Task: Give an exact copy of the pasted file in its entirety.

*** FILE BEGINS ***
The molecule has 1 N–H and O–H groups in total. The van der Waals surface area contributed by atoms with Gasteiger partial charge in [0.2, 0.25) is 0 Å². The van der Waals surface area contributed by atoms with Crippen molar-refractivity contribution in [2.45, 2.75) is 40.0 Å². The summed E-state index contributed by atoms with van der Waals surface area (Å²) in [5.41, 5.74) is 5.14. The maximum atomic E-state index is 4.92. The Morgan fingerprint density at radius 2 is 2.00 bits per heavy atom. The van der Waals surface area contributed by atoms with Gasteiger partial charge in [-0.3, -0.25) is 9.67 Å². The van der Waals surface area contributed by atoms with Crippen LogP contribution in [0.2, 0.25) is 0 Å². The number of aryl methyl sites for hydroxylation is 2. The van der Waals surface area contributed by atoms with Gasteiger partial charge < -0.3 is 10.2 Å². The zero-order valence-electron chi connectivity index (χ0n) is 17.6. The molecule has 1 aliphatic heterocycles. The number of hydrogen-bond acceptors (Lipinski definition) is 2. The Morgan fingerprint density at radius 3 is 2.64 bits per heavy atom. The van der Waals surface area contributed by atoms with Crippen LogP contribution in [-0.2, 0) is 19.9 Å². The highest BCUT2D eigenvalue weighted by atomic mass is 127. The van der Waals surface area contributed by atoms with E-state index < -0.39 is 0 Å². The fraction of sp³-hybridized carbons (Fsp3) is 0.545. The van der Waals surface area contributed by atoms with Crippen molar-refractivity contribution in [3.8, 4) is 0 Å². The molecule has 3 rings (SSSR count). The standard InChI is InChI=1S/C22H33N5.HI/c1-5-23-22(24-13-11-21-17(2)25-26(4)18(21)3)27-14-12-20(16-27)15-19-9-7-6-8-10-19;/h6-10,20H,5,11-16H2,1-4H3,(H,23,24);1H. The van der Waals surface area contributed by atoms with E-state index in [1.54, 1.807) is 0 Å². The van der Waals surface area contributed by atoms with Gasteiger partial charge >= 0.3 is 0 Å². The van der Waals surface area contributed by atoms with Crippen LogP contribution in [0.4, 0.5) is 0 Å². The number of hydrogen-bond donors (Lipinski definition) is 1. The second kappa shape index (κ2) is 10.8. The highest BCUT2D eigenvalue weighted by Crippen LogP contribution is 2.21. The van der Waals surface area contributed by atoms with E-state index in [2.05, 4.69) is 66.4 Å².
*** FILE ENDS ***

The molecule has 1 N–H and O–H groups in total. The van der Waals surface area contributed by atoms with Gasteiger partial charge in [0.2, 0.25) is 0 Å². The van der Waals surface area contributed by atoms with Crippen molar-refractivity contribution in [2.45, 2.75) is 40.0 Å². The summed E-state index contributed by atoms with van der Waals surface area (Å²) in [5.41, 5.74) is 5.14. The maximum atomic E-state index is 4.92. The Morgan fingerprint density at radius 2 is 2.00 bits per heavy atom. The van der Waals surface area contributed by atoms with Gasteiger partial charge in [-0.3, -0.25) is 9.67 Å². The van der Waals surface area contributed by atoms with Crippen LogP contribution in [0.2, 0.25) is 0 Å². The number of aryl methyl sites for hydroxylation is 2. The van der Waals surface area contributed by atoms with Gasteiger partial charge < -0.3 is 10.2 Å². The zero-order valence-electron chi connectivity index (χ0n) is 17.6. The molecule has 1 aliphatic heterocycles. The number of hydrogen-bond acceptors (Lipinski definition) is 2. The Morgan fingerprint density at radius 3 is 2.64 bits per heavy atom. The van der Waals surface area contributed by atoms with Crippen LogP contribution in [-0.2, 0) is 19.9 Å². The highest BCUT2D eigenvalue weighted by atomic mass is 127. The van der Waals surface area contributed by atoms with E-state index < -0.39 is 0 Å². The fraction of sp³-hybridized carbons (Fsp3) is 0.545. The van der Waals surface area contributed by atoms with Crippen molar-refractivity contribution in [3.8, 4) is 0 Å². The molecule has 3 rings (SSSR count). The standard InChI is InChI=1S/C22H33N5.HI/c1-5-23-22(24-13-11-21-17(2)25-26(4)18(21)3)27-14-12-20(16-27)15-19-9-7-6-8-10-19;/h6-10,20H,5,11-16H2,1-4H3,(H,23,24);1H. The van der Waals surface area contributed by atoms with E-state index in [1.54, 1.807) is 0 Å². The van der Waals surface area contributed by atoms with Gasteiger partial charge >= 0.3 is 0 Å². The van der Waals surface area contributed by atoms with Crippen LogP contribution in [0.4, 0.5) is 0 Å². The number of hydrogen-bond donors (Lipinski definition) is 1. The second kappa shape index (κ2) is 10.8. The highest BCUT2D eigenvalue weighted by Crippen LogP contribution is 2.21. The van der Waals surface area contributed by atoms with E-state index in [2.05, 4.69) is 66.4 Å².